THERE ARE PROBLEMS WITHIN THE SPORT AND RUMBLINGS OF DISCONTENT
The small UK village of Silverstone becomes the focus of the Formula 1 world this weekend with the British F1 GP, and unlike the recent Austrian F1 GP, where the crowd numbers were almost half of the 2014 figure, the Silverstone event is sold out.
Probably the Lewis Hamilton factor has a lot to do with the large number of British fans but I worry for the future of Formula 1. The F1 paddock was, for pretty much three decades, my “village”.
The strip between the team hospitality units and the garages was my local street and like any small village, especially one that travels the world together, the occupants of the village were either good friends or acquaintances.
Formula One star Lewis Hamilton.
Yet now I look at the TV pictures of the paddock and all I see in the background is other TV production crews, press and media personnel or the odd team member with a tyre trolley.
No fans, no small kids with autograph books, no “village” life — and that saddens me.
The “Mayor” of the village is Bernie Ecclestone and like any good mayor he knows his people and knows them all well.
In 2013 I attended the Belgian F1 GP at Spa and was in the paddock with Jan McLaren, Bruce’s sister, introducing her to those in the paddock I still knew when I spied Bernie.
We politely waited for him to finish his conversation with a team boss and my introduction proceeded.
After graciously greeting Jan, Bernie turned to me and said “Where have you been lately Bob, haven’t seen you around”.
I hadn’t visited the paddock, the village, for some eight years at that point.
He really doesn’t forget a face.
Just lately the calls for Bernie to step down as “the boss” of Formula 1, for that is what he effectively is, have been growing ever louder amid accusations that he is losing his grip and the sport needs a new face to lead it.
In an interview Bernie was apparently asked “how many millionaires have you made in this paddock?” to which he is said to have replied, after briefly looking up and down the paddock, “All of them!”.
But it is obvious that anybody born on October 28, 1930, as Bernie was, is not going to be around for too many more decades, much less be running what is still the most watched sport in the world, bigger than all and any sports with the exception of the Olympics and the Football World Cup.
Yet there are problems within the sport and rumblings of discontent from almost every direction.
Formula 1 in the 1950s was almost a “gentleman’s” sport with mainly rich, slightly eccentric, cravat-wearing chaps with romantic names like Moss, Fangio, and Ascari ruling the roost.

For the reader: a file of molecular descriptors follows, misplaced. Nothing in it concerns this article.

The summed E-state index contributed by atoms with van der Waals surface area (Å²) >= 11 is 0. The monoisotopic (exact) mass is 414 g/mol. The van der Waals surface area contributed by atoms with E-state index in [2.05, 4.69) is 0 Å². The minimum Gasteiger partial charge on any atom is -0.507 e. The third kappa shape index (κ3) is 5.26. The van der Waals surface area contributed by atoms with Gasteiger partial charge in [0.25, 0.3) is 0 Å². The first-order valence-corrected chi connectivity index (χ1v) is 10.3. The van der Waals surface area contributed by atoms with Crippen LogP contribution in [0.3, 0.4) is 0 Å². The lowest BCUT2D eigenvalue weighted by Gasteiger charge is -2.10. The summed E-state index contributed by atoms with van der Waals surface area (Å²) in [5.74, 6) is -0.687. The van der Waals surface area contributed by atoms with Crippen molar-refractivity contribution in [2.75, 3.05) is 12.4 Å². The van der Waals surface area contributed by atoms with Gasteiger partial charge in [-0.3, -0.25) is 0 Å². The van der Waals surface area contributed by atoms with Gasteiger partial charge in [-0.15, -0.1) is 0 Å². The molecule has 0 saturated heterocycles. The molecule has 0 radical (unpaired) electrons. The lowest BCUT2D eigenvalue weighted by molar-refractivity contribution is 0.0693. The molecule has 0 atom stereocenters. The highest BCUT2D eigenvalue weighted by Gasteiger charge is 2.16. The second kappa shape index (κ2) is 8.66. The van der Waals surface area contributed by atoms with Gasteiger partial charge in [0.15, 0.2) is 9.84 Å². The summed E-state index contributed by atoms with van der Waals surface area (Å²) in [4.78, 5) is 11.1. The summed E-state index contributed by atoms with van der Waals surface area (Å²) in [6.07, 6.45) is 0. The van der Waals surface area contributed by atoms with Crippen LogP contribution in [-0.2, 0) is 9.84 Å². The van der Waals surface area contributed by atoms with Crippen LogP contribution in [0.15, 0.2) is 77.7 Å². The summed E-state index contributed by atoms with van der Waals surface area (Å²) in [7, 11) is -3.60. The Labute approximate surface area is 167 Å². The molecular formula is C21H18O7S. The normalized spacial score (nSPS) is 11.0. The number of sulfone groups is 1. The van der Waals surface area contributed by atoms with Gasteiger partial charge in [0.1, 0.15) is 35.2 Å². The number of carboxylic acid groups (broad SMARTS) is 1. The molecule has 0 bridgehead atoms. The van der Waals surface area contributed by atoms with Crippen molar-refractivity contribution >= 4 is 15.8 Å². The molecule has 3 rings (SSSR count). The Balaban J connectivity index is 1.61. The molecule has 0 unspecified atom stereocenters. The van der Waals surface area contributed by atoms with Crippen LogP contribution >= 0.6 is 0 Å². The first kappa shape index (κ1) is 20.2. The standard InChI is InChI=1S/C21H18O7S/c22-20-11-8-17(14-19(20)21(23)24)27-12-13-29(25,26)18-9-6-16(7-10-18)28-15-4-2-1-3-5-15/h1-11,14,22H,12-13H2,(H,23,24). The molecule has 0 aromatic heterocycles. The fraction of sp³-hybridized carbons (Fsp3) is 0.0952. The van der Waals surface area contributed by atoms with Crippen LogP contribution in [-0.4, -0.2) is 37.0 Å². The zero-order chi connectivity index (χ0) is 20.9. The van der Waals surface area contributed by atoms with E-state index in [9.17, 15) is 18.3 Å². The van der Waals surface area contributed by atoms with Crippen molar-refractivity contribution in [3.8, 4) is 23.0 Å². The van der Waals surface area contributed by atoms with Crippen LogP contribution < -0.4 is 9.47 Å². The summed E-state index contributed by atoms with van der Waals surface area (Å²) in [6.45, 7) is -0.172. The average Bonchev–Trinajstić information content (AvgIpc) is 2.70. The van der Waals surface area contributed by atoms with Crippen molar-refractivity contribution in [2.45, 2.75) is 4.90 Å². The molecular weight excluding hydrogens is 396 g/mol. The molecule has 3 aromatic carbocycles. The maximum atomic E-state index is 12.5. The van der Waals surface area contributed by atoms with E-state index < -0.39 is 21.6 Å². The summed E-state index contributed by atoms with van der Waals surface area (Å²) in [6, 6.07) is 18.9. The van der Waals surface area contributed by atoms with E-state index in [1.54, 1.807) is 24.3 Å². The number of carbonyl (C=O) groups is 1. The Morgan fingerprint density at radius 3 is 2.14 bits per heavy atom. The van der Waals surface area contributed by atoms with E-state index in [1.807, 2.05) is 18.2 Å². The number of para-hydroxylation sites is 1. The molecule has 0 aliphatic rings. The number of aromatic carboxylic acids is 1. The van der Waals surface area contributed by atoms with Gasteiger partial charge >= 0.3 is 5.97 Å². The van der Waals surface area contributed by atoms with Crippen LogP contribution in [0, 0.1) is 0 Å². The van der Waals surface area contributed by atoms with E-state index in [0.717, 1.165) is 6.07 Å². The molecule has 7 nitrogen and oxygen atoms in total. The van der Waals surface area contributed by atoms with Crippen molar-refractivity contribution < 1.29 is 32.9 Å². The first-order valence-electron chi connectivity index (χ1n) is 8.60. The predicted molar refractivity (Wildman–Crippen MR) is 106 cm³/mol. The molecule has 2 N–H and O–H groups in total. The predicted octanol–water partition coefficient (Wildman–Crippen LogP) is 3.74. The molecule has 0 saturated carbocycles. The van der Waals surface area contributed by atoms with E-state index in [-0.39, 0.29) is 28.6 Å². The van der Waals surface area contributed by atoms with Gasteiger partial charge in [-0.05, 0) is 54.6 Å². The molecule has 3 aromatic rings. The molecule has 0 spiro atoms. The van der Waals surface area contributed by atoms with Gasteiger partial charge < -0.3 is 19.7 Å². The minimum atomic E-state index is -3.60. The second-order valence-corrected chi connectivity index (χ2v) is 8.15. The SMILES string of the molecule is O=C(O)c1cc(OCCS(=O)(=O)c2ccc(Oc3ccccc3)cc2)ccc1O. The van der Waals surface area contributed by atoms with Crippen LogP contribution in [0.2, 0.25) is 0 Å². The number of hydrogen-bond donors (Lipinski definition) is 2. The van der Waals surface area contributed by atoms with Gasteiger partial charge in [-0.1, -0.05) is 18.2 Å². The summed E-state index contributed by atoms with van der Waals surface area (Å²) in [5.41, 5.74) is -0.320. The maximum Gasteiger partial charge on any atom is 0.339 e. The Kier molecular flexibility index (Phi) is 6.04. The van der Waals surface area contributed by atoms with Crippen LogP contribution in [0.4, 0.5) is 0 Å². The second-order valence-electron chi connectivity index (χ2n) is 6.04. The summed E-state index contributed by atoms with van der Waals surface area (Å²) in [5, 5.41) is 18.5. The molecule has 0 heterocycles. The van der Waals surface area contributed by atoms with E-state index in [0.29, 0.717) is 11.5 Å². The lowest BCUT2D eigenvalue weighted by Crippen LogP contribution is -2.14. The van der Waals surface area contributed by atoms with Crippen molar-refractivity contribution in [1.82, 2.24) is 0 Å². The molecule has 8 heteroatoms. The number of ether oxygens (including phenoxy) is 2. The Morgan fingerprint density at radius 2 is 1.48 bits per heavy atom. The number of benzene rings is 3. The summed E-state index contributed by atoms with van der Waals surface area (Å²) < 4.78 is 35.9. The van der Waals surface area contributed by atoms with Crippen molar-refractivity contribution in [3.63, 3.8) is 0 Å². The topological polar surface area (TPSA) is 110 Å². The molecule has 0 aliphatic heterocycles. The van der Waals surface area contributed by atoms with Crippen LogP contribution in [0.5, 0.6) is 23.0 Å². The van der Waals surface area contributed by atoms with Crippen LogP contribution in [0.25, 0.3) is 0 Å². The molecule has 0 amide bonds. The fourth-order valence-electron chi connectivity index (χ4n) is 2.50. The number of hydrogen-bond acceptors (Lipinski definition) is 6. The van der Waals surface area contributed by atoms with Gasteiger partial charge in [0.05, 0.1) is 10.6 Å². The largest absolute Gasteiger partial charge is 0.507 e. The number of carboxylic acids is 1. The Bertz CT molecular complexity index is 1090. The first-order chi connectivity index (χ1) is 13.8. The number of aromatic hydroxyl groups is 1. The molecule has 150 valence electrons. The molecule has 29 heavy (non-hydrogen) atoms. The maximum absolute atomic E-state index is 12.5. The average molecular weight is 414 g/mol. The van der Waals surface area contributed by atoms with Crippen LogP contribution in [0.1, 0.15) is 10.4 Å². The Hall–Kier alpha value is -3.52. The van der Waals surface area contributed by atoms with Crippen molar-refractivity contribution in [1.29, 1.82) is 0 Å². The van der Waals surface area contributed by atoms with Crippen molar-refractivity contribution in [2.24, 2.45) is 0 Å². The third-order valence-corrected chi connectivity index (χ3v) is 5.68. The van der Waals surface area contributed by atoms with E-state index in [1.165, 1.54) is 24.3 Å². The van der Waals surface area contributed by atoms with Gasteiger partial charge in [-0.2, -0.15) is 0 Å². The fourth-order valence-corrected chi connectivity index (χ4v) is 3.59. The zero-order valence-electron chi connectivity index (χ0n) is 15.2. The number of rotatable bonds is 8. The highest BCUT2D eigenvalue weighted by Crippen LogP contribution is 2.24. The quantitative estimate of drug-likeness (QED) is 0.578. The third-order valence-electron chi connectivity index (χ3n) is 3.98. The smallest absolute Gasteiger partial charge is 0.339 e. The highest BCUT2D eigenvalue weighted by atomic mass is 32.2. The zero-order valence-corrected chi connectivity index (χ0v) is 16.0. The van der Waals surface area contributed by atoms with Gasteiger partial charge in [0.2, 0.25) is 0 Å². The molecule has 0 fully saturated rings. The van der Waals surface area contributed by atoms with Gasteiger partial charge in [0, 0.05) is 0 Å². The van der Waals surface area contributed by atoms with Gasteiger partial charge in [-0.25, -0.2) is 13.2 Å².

Towards the 1960s and into that decade came the younger, hungry drivers like Brabham, Hulme, Clark and Rindt and they took on a hero-like status.
The 1970s was the real beginning of the “professional” era with sponsors and money flowing in from TV and Bernie was front and centre of that era.
The 1980s brought a flood of new teams and “aerodynamics” became the watchword.
Superstar designers could name their price, but Formula 1 prospered as never before. Names like Senna, Prost, Lauda, Mansell and Villeneuve ruled supreme. By the 1990s the technical rules were tightening and the F1 cars began to look as if they were all cast from the same mould. Then the cost of competition began to climb to atmospheric levels, but still F1 prospered.
Into the 2000s and the cracks began to show, and in 2015, I fear that the F1 bubble is about to burst.
The viewership, while still enormous, is contracting at an alarming rate. F1 is haemorrhaging fans and few new ones are jumping in. We have technical penalties that, while essential, casual fans do not understand nor care about, except to laugh about them.
Run off areas where once a driver had to respect the track limit for fear of dangerously crashing.
Aerodynamics that prevent overtaking, real racing.
Drivers who seemingly cannot be bothered with actually communicating with their own paying fans.
Teams that cannot afford to even be on the grid without some paying driver filling the coffers.
A world of the extreme “haves” and poor “have nots”.
The sport is now owned and being bled dry by a faceless private equity firm.
Above all we have people, fans, viewing the actual racing as “boring”!
All these things and more are causing fans, the public, to lose interest in the sport and I for one have trouble blaming them.
The village, the street, is awash with concern that maybe now the bubble really is about to burst.
I respect Bernie, I like him, I worked for him once, but is he losing his grip on the sport?
Surely his major objective before he retires — if he ever will — is to get Formula 1 back to what it once was.